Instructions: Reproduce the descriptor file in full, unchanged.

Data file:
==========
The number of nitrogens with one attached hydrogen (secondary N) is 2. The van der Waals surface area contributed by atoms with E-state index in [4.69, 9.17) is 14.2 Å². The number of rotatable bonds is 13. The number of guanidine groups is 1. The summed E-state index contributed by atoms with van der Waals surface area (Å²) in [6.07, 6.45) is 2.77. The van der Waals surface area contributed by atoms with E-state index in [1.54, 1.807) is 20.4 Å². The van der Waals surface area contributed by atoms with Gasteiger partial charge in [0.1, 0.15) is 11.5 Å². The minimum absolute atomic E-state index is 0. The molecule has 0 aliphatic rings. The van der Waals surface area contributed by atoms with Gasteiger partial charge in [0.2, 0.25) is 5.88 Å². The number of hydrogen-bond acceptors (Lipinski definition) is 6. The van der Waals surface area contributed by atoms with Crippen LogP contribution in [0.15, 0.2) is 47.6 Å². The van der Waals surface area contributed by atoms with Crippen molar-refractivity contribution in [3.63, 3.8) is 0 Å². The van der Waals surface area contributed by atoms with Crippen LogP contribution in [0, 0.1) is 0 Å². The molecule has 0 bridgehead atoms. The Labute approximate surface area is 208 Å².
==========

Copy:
The number of nitrogens with one attached hydrogen (secondary N) is 2. The van der Waals surface area contributed by atoms with E-state index in [4.69, 9.17) is 14.2 Å². The number of rotatable bonds is 13. The number of guanidine groups is 1. The summed E-state index contributed by atoms with van der Waals surface area (Å²) in [6.07, 6.45) is 2.77. The van der Waals surface area contributed by atoms with E-state index in [1.54, 1.807) is 20.4 Å². The van der Waals surface area contributed by atoms with Gasteiger partial charge in [0.1, 0.15) is 11.5 Å². The minimum absolute atomic E-state index is 0. The molecule has 0 aliphatic rings. The van der Waals surface area contributed by atoms with Gasteiger partial charge in [0.2, 0.25) is 5.88 Å². The number of hydrogen-bond acceptors (Lipinski definition) is 6. The van der Waals surface area contributed by atoms with Crippen LogP contribution in [0.15, 0.2) is 47.6 Å². The van der Waals surface area contributed by atoms with Crippen molar-refractivity contribution in [3.63, 3.8) is 0 Å². The van der Waals surface area contributed by atoms with Crippen LogP contribution in [0, 0.1) is 0 Å². The molecule has 0 bridgehead atoms. The Labute approximate surface area is 208 Å².